Social Security Disability Definitions
Social Security Disability and SSI Overview
The Requirements for Disability
Social Security Disability and SSI Applications
Tips and Advice for Disability Claims
How long does Disability take?
Common Mistakes after Receiving a Disability Denial
Disability Denials and Filing Appeals
Social Security Mental Disability Benefits
Disability Benefits offered through Social Security
Benefits through SSI disability
Disability Benefits for Children
Disability Qualifications and How to Qualify
Social Security Disability and Working
Winning your Disability Benefits
Social Security Back Pay and the disability award notice
Disability Lawyers and Hiring an Attorney
Social Security Disability SSI List of Conditions
What is considered a Disabling condition by Social Security?
Social Security Disability SSI and Medical Evidence
Filing for Disability Benefits
Eligibility for Disability Benefits
SSDRC authored by Tim Moore
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Facts about Alcoholism and Filing for Disability
How to prove you are disabled
and win disability benefits
1) Alcoholism is when the body is physically dependent upon alcohol. It has been described as a condition, an uncontrollable craving, an addiction, and a chronic disease. In essence, it is a dependency upon alcohol to function, and regardless of the negative effects it may have on one’s life (losing a home, marriage or job, or becoming severely ill or depressed), the person affected cannot stop drinking. If they try to stop they experience withdrawal symptoms.
2) One must drink alcohol to develop alcoholism, though the amount and frequency vary with each person. It is thought that nearly 90 percent of all American adults consume alcohol, and nearly 700,000 of them seek help for alcoholism through treatment.
3) Alcoholism can cause immense effects in one’s life; it affects the sufferers mental health, physical health and causes social problems. Physically it can cause liver disease, heart disease, epilepsy, sexual dysfunction and even death. Mentally it can cause a host of depression and anxiety disorders, as well as psychosis.
4) Alcoholism is the second leading cause of dementia in Western countries.
5) Although it is quite rare for people to die from cocaine or heroin withdrawal unless they already have preexisting severe health concerns, it is not uncommon for people, even healthy people, to die from alcohol withdrawal. Withdrawal can cause seizures, damage to nerve cells, trembling, shaking and death.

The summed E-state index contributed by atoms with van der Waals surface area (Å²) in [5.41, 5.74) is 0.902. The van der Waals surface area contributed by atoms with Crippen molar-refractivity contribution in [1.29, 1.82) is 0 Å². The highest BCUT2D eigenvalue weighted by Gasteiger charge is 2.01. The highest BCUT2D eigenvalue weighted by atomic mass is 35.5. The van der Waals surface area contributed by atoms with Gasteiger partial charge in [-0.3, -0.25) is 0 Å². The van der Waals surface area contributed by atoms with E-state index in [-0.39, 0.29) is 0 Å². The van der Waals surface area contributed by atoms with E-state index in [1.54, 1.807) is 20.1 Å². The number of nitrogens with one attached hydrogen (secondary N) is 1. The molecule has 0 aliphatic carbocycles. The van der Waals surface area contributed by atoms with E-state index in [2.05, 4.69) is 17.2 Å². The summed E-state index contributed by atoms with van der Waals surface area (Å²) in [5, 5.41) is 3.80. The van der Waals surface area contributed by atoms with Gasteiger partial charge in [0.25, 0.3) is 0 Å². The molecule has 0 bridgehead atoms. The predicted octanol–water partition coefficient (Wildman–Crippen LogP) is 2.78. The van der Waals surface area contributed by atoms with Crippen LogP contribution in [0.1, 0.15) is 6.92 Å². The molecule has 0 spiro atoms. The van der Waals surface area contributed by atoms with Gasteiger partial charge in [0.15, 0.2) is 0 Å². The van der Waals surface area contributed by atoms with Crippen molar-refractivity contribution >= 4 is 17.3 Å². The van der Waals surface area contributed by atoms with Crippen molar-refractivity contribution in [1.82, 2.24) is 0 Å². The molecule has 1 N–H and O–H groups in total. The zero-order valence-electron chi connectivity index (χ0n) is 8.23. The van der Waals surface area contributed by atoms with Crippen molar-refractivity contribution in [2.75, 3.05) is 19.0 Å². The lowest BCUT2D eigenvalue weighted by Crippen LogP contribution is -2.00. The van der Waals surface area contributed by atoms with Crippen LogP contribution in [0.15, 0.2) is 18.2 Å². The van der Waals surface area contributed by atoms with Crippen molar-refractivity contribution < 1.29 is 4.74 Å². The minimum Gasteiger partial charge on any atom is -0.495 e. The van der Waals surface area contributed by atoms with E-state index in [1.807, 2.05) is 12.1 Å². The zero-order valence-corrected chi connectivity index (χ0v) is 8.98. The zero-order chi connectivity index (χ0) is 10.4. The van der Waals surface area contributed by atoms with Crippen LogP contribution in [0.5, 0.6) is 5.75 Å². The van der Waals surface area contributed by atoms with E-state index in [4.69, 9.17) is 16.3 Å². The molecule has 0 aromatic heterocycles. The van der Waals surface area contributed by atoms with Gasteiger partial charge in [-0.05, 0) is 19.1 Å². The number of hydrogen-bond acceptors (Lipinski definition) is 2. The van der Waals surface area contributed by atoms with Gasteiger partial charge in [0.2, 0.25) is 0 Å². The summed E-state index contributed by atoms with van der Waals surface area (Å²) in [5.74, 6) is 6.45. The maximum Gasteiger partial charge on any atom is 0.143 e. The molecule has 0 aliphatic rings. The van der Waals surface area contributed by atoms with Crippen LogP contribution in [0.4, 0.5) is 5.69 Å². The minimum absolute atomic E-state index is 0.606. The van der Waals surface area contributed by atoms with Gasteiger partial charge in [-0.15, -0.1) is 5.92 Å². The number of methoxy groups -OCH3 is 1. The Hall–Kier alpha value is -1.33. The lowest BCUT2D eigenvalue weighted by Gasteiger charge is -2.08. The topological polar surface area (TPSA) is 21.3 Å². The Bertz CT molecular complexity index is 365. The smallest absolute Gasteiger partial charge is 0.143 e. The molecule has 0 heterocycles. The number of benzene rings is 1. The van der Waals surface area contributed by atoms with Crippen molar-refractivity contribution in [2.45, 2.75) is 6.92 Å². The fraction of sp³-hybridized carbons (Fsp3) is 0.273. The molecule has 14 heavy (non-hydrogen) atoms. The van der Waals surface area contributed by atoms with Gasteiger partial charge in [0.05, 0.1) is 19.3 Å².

6) Detoxification and therapy, along with some medications, can help treat those with alcoholism. Some programs use abstinence for alcoholics, while others use management techniques such as moderation and rationing. However, the National Institute on Alcohol Abuse and Alcoholism (NIAAA) has reported: "Abstinence represents the most stable form of remission for most recovering alcoholics”.
7) Studies have shown that nearly 8 percent of men are alcoholics, while that number is less than 3 percent for women. Although many think that women feel the effects of alcohol quicker than men due to them being smaller physically, it is actually due to women having less body water than men, and producing different hormones in their bodies than men do.
Can you qualify for disability benefits with this condition?
Whether or not you qualify for disability and, as a result, are approved for disability benefits will depend entirely on the information obtained from your medical records. This includes whatever statements may have been obtained from your treating physician (a doctor who has a history of treating your condition and is, therefore, qualified to comment as to your condition and prognosis).
It will also depend on the information obtained from your vocational, or work, history if you are an adult, or academic records if you are a minor-age child. The important thing to keep in mind is that the social security administration does not award benefits based on simply having a condition, but, instead, will base an approval or denial on the extent to which a condition causes functional limitations. Functional limitations can be great enough to make work activity not possible (or, for a child, make it impossible to engage in age-appropriate activities).
Why are so many disability cases lost at the disability application and reconsideration appeal levels?
Speaking as a former Disability Claims Examiner, I can state that there are several reasons:
1) Social Security makes no attempt to obtain a statement from a claimant's treating physician. By contrast, at the hearing level, a claimant and his or her disability attorney will generally obtain and present this type of statement to a judge;
2) Prior to the hearing level, a claimant will not have the opportunity to explain how their condition limits them, nor will their attorney or representative have the opportunity to make a presentation based on the evidence of the case. At the hearing level, of course, this is exactly what happens. And a number of disability representatives will also take such steps even earlier, at the reconsideration appeal level;
3) Disability judges, unlike disability examiners who decides cases at the first two levels of the system, can make independent decisions without being overturned by immediate supervisors--which happens frequently.
Return to: Social Security Disability Resource Center, or read answers to Questions
Information on the following topics can be found here: Social Security Disability Questions
Social Security Disability SSI decisions | The Disability Decision Process and What gets taken into Consideration | Getting Denied for Disability Benefits | Questions about Social Security Disability Approvals and Being Approved | Social Security Disability Hearings | Social Security Medical Examinations | Social Security SSI Doctors | Social Security Disability Representation | Social Security Disability SSI Reviews